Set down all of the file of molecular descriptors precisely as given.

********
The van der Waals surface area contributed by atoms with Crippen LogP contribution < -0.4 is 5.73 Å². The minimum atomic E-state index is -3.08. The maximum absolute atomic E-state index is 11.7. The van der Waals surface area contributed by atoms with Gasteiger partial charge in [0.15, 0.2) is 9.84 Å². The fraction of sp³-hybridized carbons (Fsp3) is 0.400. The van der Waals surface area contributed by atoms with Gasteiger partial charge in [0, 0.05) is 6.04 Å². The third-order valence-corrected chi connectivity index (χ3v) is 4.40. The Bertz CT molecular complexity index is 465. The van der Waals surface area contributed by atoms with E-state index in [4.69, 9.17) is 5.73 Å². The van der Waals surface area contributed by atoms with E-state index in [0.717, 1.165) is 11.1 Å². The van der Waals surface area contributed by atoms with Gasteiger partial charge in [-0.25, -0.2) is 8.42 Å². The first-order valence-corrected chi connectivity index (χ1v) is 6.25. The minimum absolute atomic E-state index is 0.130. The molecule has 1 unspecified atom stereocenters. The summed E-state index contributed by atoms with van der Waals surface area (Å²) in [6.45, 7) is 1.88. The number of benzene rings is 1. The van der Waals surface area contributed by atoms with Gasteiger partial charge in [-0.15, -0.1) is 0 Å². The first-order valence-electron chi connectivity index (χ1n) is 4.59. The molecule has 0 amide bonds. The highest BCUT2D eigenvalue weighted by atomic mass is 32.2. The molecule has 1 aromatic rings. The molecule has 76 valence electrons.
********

The van der Waals surface area contributed by atoms with Crippen LogP contribution < -0.4 is 5.73 Å². The minimum atomic E-state index is -3.08. The maximum absolute atomic E-state index is 11.7. The van der Waals surface area contributed by atoms with Gasteiger partial charge in [0.15, 0.2) is 9.84 Å². The fraction of sp³-hybridized carbons (Fsp3) is 0.400. The van der Waals surface area contributed by atoms with Gasteiger partial charge in [0, 0.05) is 6.04 Å². The third-order valence-corrected chi connectivity index (χ3v) is 4.40. The Bertz CT molecular complexity index is 465. The van der Waals surface area contributed by atoms with E-state index in [4.69, 9.17) is 5.73 Å². The van der Waals surface area contributed by atoms with E-state index in [0.717, 1.165) is 11.1 Å². The van der Waals surface area contributed by atoms with Gasteiger partial charge in [-0.25, -0.2) is 8.42 Å². The first-order valence-corrected chi connectivity index (χ1v) is 6.25. The minimum absolute atomic E-state index is 0.130. The molecule has 1 unspecified atom stereocenters. The summed E-state index contributed by atoms with van der Waals surface area (Å²) in [6.45, 7) is 1.88. The number of benzene rings is 1. The van der Waals surface area contributed by atoms with Gasteiger partial charge in [-0.15, -0.1) is 0 Å². The first-order valence-electron chi connectivity index (χ1n) is 4.59. The molecule has 0 amide bonds. The highest BCUT2D eigenvalue weighted by atomic mass is 32.2. The molecule has 1 aromatic rings. The molecule has 76 valence electrons.